Anonymous:I have a Rotweiler and shes 2 years old she got this obsession with rocks, water and car tires.. when she sees a rock she's going crazy she push it around with her nose and if she cant pick it up with her mouth (because it's to big) she takes the grass and pull it out with frustration..
when we swim in the swiming pool and we jump in shes going crazy, not because she thinks were going to drown, she bites the splashing and throw her rocks in the water .. when we go out and drive away she bite's on the tires..
i guess every dog is like that but i truely want a solotion for this problems.. we are tired of yelling at her, we also tought of letting her get babies and maybe grow up but shes like a little baby.. anoying, if you got a solotion please respond ;D!
Is your dog properly exercised every day? Obsession problems are very common in dogs that do not have regular physical and mental stimulation. It becomes an outlet for for anxiety, frustration, or suppressed energy.
The Rottweiler is a breed that needs as much exercise as possible, you cannot over exercise these robust dogs. They thrive on daily walks, jogging, running in a dog park, forest, or by your bicycle, and retrieving a ball. So the first thing you should do is probably giving your dog more physical work.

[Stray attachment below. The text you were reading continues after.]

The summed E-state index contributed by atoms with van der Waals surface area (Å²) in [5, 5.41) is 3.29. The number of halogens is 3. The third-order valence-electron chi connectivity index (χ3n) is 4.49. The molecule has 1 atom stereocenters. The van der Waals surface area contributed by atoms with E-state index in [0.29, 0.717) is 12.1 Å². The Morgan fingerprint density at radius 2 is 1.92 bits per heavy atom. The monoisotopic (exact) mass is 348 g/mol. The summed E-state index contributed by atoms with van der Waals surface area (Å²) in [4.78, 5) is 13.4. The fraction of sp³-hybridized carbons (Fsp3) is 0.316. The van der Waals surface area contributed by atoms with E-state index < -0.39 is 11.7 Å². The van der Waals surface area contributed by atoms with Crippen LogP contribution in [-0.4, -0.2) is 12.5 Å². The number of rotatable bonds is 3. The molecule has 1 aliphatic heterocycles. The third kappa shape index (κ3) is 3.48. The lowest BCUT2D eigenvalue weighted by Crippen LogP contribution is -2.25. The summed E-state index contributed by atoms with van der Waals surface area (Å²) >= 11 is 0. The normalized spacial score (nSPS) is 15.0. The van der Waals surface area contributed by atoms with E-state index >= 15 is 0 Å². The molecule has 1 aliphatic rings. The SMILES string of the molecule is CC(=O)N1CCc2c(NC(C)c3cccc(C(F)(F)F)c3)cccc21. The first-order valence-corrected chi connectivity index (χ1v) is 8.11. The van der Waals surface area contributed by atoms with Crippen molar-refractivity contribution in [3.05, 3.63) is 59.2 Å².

Then, correct her obsessive behavior as soon as you notice first signs of it. It's very important to recognize the physical and energy signs of her falling into an obsessive state of mind as early as possible, and stop them at that stage before the behavior becomes too intensive. When it's too intensive, it's very difficult to do anything to redirect her attention. Does she know the "leave it" command? Try to exercise her well to drain her energy and then "accidentally" go past a rock, water or car tires. As soon as you notice the first signs of her attention being caught by it, command her to "leave it" and use leash correction if necessary. If she obeys your command, give her a reward. Practise this as often as possible and reward her every time she leaves an object voluntary or at your command. It can take time, but be patient, consistent and persistent.
Don't hesitate to look for professional help if there is no improvement after a week or two. Obsessive dogs do not feel happy, they are prisoners of their obsession. It's like they're on a drug. If you can help her get rid of this "addiction", it's one of the best things you can do for your dog.
Good luck! Please keep us posted.
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